The grandmother and grandson compounded the normal state of exclusion by remaining constantly in transit. Their repeated shuttling back and forth between borders demonstrates a paradigm of international air travel as a stationary process, a form of suspension. This is highlighted in the performance by the way the Krassnoff's do not move through the space, instead the environment created by digital imaging moves and changes behind them.

Sarah Krassnoff utilised the exclusion of the Transit Zone from the nation-state to hide from the state. However in many cases the exclusion space of the airport is used to quarantine and filter undesirable movement. The exclusion space of the Transit Zone is also a confinement space. The individual is fenced inside and the perimeter is guarded so that they can not exit via alternate crossing points outside the conceptual bureaucratic border. Legal exit of the Transit Zone into the nation-state is only possible through the offices of the border control staff. Individuals who enter a nation-state illegally or without documentation stand in a position of non-existence. The nation-state does not recognise such individuals and excludes them from all rights and benefits of inclusion.

In a world dependent upon defined citizenship those who have lost their citizenship are banned from the normative legal space of society. For an individual to be deprived of citizenship, makes them illegitimate everywhere. This unhappy condition is best known in the case of Mehran Karimi Nasseri or "Sir, Alfred" [sic] who, stripped of his Iranian citizenship and loosing his Belgian refugee documents, was stranded in France's Charles De Gaulle airport in 1988 when attempting to fly to England. Stateless he could not be deported or allowed entry to a nation-state. Although in 1999 the Belgium authorities offered to re-issue his refugee documents he remained in the airport having asserted that he wants citizenship not refugee status. Other stateless individuals have been indefinitely held in detention centres and prisons in various countries including the United States and Australia, but none with so much notoriety. (8)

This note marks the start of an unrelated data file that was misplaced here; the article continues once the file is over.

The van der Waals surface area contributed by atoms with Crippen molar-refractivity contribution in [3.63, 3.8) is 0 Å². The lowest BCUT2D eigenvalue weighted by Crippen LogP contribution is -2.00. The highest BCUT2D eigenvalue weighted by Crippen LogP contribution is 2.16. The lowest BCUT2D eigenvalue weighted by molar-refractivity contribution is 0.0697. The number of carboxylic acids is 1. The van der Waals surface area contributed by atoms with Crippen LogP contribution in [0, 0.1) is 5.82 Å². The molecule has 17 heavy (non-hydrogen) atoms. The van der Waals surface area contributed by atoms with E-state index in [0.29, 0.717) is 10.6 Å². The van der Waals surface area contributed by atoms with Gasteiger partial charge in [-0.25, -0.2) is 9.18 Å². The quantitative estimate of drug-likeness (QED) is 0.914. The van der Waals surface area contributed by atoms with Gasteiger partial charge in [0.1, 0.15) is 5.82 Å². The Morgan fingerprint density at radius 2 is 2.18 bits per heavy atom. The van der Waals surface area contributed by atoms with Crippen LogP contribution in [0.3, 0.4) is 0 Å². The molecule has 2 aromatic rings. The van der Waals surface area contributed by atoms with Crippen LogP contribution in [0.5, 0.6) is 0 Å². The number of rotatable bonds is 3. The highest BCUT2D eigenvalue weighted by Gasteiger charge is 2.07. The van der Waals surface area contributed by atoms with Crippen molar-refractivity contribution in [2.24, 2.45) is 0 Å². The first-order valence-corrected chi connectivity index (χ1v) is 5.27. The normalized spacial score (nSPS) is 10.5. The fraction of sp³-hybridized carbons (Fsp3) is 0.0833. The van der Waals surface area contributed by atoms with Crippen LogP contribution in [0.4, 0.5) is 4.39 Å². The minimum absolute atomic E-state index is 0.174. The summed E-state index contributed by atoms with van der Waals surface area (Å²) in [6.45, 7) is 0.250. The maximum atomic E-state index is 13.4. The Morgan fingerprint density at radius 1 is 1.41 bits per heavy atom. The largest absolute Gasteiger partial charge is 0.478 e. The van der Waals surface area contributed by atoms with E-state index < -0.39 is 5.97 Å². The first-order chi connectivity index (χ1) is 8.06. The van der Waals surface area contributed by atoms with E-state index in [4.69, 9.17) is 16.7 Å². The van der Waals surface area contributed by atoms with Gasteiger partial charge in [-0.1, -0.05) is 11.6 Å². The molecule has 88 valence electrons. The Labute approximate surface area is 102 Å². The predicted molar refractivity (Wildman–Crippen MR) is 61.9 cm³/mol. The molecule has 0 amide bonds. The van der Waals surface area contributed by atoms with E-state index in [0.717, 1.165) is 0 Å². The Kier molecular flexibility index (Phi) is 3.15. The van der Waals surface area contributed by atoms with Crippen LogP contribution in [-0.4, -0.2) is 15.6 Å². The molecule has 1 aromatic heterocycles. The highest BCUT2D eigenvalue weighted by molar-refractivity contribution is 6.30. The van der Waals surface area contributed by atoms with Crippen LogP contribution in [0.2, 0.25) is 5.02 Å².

More and more nation-states are increasing the number of zones where people can be excluded by cutting land out of their recognised migration zones. In addition to the partial exclusion of the space of the airport from its territory, countries such as Australia have excluded fringe territories, such as islands within sovereign waters, for the purposes of forestalling possible refugee claims. The exclusion space of the airport becomes even more extreme in locations such as the detention centre within the airside of the Frankfurt Airport, which holds asylum seekers outside the borders of German sovereign territory. (9)

Carl Schmitt in his text Political Theology argues that western societies' legal systems, and the conception of the state, are based on religious concepts.

"All significant concepts of the modern theory of the state are secularized theological concepts not only because of their historical development - in which they were transferred from theology to the theory of state, whereby, for example, the omnipotent God became the omnipotent lawgiver - but also because of their systematic structure, ... ." (10)

In this light the systems of border control, citizenship and immigration can indeed be considered theologically, the state is the 'omnipotent' body which controls the border. The regulations and requirements for entering a nation-state are set by the state, and adhered to by its representatives. As explained earlier, the right of a state to determine its borders, citizens and entrants is, in contemporary social and political thought, a given. Just as in traditional theological thinking the unbaptised soul can never enter heaven, instead remaining in limbo, in contemporary immigration the individual without citizenship and a visa can never enter the nation-state legally.

Mark Wallinger engages with the secularisation of the theological or inversely the theologising of the secular in his 2000 video work Threshold to the Kingdom. This work situates the Transit Zone as purgatory or limbo and the moment of exiting it as a moment of transcendence. In the video Heathrow Airport functions as the doors to both England and Heaven.